1. Adding a certificate signed by a certificate authority (CA): If you use a certificate signed by a Certificate Authority (CA), you need to add the Root Certificate Authority (RootCA) certificate to your wallet as well. This is done using the following command:
$ORACLE_HOME/bin/orapki wallet add -wallet /opt/oracle/wallet -pwd YourWalletPassword -trusted_cert -cert path_to_root_ca_cert

Replace the following placeholders:
YourWalletPassword: Use the same wallet password as before.
CN=example.com: Replace this with your server's fully qualified domain name (FQDN) or the hostname.
path_to_root_ca_cert: This is the actual path to your RootCA certificate file:

4) Generate JKS File:

Convert the wallet to Java Keystore format.

$ORACLE_HOME/bin/orapki wallet pkcs12_to_jks -wallet /opt/oracle/wallet -pwd YourWalletPassword -jksKeyStoreLoc /opt/oracle/wallet/oracle_keystore.jks -jksKeyStorepwd YourJKSPassword -jksTrustStoreLoc /opt/oracle/wallet/oracle_truststore.jks -jksTrustStorepwd YourJKSPassword

Replace the following placeholders:
YourWalletPassword: Use the same wallet password as before. YourJKSPassword: This is a new password for the Java Keystore files. Choose a secure password.

5) Modify configuration files for SSL in Oracle

listener.ora: Configure the listener to recognize SSL connections. For instance:


   (SOURCE =
     (DIRECTORY = /opt/oracle/wallet)

    (ADDRESS = (PROTOCOL = TCP)(HOST = = 1521))
     (ADDRESS = (PROTOCOL = TCPS)(HOST = = 2484))


sqlnet.ora: Configure SSL parameters and wallet location. Example:

   (SOURCE =
     (METHOD = FILE)
       (DIRECTORY = /opt/oracle/wallet)


tnsnames.ora: Defines connection aliases. Example:

  (ADDRESS = (PROTOCOL = TCPS)(HOST = = 2484))

 (ADDRESS = (PROTOCOL = TCP)(HOST = = 1521))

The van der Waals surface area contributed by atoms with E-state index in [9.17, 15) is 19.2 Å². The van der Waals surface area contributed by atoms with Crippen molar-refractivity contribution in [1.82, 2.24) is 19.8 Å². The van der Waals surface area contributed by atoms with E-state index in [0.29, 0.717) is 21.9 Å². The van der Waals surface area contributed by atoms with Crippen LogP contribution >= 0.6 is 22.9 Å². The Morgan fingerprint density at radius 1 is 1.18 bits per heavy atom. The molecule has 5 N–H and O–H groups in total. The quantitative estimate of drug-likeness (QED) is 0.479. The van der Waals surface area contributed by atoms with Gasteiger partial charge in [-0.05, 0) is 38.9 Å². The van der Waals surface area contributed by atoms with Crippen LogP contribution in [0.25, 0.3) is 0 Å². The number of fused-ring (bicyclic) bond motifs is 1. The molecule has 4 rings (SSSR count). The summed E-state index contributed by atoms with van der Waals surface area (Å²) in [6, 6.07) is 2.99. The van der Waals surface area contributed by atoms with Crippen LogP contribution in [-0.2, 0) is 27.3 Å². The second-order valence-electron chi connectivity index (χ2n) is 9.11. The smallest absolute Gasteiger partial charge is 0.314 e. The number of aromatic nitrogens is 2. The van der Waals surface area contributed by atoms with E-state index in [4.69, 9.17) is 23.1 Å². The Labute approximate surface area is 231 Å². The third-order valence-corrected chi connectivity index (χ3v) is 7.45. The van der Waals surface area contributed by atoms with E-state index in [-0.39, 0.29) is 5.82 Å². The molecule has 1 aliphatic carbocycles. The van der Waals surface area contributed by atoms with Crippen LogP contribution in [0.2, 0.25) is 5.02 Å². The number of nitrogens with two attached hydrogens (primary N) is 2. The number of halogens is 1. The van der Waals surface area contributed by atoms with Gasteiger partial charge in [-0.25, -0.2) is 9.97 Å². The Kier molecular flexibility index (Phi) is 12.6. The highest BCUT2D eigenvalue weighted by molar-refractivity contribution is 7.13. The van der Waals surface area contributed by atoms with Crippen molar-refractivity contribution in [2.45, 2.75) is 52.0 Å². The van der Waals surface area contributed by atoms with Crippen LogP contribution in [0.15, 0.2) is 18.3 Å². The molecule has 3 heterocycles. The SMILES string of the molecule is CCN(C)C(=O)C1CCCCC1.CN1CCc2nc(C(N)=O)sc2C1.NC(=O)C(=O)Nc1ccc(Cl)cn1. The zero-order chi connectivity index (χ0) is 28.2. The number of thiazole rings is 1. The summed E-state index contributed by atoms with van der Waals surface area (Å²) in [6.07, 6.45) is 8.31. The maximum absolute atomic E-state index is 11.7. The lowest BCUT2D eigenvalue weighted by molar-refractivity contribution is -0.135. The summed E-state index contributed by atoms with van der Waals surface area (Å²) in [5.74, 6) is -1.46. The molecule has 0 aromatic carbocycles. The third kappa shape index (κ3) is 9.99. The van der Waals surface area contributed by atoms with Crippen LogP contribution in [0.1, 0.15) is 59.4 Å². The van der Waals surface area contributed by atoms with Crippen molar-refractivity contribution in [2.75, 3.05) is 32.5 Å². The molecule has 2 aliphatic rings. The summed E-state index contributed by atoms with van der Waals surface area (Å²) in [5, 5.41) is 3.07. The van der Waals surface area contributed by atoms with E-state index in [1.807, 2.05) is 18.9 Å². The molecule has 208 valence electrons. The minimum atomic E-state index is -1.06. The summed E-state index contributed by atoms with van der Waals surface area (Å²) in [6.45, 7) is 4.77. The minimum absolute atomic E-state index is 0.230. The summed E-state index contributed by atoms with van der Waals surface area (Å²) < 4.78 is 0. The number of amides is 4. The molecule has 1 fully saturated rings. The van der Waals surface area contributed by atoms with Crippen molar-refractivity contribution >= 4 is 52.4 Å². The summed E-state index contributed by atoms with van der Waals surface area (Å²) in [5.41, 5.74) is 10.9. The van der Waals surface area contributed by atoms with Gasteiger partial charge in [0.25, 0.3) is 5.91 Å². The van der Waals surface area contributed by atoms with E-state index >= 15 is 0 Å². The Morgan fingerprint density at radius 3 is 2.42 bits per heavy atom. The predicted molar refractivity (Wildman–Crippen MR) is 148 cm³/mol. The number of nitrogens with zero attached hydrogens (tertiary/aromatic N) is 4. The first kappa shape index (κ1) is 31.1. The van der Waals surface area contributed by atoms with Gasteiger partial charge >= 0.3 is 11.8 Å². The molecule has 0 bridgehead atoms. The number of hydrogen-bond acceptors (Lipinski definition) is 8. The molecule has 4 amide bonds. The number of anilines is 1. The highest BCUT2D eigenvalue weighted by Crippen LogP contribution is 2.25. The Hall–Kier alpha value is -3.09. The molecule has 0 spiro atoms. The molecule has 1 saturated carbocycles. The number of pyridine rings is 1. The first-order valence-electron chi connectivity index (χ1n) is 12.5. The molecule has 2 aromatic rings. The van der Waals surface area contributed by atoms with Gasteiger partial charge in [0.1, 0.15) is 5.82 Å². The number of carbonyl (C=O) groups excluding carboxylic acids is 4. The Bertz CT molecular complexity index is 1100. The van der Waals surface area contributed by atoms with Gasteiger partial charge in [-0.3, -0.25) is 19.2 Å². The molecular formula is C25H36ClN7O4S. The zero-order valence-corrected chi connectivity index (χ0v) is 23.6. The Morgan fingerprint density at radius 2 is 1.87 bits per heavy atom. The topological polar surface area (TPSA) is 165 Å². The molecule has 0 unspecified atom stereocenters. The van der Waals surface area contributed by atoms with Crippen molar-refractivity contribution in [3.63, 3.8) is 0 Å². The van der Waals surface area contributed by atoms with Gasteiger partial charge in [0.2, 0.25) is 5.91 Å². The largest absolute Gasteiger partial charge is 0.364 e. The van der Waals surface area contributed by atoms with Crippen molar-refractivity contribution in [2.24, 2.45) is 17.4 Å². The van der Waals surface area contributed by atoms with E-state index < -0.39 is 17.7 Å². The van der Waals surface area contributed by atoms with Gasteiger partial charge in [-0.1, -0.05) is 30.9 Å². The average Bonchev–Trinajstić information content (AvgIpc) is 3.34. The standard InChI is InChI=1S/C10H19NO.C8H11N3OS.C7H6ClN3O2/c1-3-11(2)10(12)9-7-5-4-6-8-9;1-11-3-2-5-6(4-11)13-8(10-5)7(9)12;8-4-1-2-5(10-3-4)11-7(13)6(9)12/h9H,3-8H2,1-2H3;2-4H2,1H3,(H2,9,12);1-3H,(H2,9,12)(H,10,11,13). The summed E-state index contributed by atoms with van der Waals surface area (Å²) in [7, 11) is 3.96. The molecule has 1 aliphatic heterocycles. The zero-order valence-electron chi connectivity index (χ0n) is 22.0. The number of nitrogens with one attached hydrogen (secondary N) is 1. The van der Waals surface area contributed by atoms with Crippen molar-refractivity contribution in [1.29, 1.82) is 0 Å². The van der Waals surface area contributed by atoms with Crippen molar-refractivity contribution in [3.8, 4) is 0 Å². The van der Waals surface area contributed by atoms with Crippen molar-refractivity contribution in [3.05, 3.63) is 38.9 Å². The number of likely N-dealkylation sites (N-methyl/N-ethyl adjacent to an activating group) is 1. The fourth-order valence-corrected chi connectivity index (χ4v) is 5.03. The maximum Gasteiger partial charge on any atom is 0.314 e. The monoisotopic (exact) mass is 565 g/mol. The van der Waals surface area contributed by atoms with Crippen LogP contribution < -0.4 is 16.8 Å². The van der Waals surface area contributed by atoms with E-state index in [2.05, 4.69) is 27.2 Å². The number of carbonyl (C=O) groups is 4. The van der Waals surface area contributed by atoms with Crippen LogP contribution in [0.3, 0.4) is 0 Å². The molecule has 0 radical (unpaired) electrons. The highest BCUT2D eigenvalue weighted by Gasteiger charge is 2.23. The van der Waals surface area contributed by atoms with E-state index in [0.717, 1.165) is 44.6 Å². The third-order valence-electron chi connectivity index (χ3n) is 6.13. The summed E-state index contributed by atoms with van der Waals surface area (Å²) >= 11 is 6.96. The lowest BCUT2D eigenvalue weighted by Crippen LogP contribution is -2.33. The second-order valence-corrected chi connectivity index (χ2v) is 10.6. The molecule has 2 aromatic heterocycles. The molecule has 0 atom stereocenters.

Replace placeholders like, 2484, and XE with your actual server IP, SSL port, and service name.

6) Restart listener To apply the changes made to the listener.ora file, you need to restart the Oracle listener. Use the following commands:

$ORACLE_HOME/bin/lsnrctl stop
$ORACLE_HOME/bin/lsnrctl start

7) Restart Oracle database.

After updating the SSL configuration, restart the Oracle Database to ensure all settings are applied:

$ORACLE_HOME/bin/sqlplus / as sysdba

This sequence shuts down the database and then starts it up again.

Tip: If your Oracle Database runs in a Docker container, you can restart the container to apply the configuration changes - docker restart oracle_container_name. Replace oracle_container_name with the name of your Oracle Docker container.

8) Open DBeaver and initiate the process to create a new database connection. If unsure how to start, refer to the article on creating a connection.

9) Specify the Custom JDBC URL:

In the Main tab, construct the JDBC URL using the SSL configuration.



Replace, 2484, and XE with your actual server's hostname/IP, SSL port, and service name as specified in your tnsnames.ora.

10) Move to the Driver properties tab within the connection setup and fill in the following properties:

javax.net.ssl.trustStorePassword: Enter the password for your truststore. This property secures access to the truststore.

javax.net.ssl.trustStoreType: Set this to JKS to indicate the type of your truststore.

oracle.net.wallet.location: Provide the location of your Oracle wallet. This is the directory path where your wallet is stored, as specified in your configuration files.

11) After configuring all these properties, you can test the connection to verify that the SSL setup is correct and that you can successfully connect to your Oracle database over SSL.

Troubleshooting SSL issues

If you encounter a Pkix path building failed error, it may be due to incorrect SSL configurations. A common resolution is to consider ignoring host name validation, an option available for some databases in the SSL tab of the Connection settings, which can help bypass common SSL errors.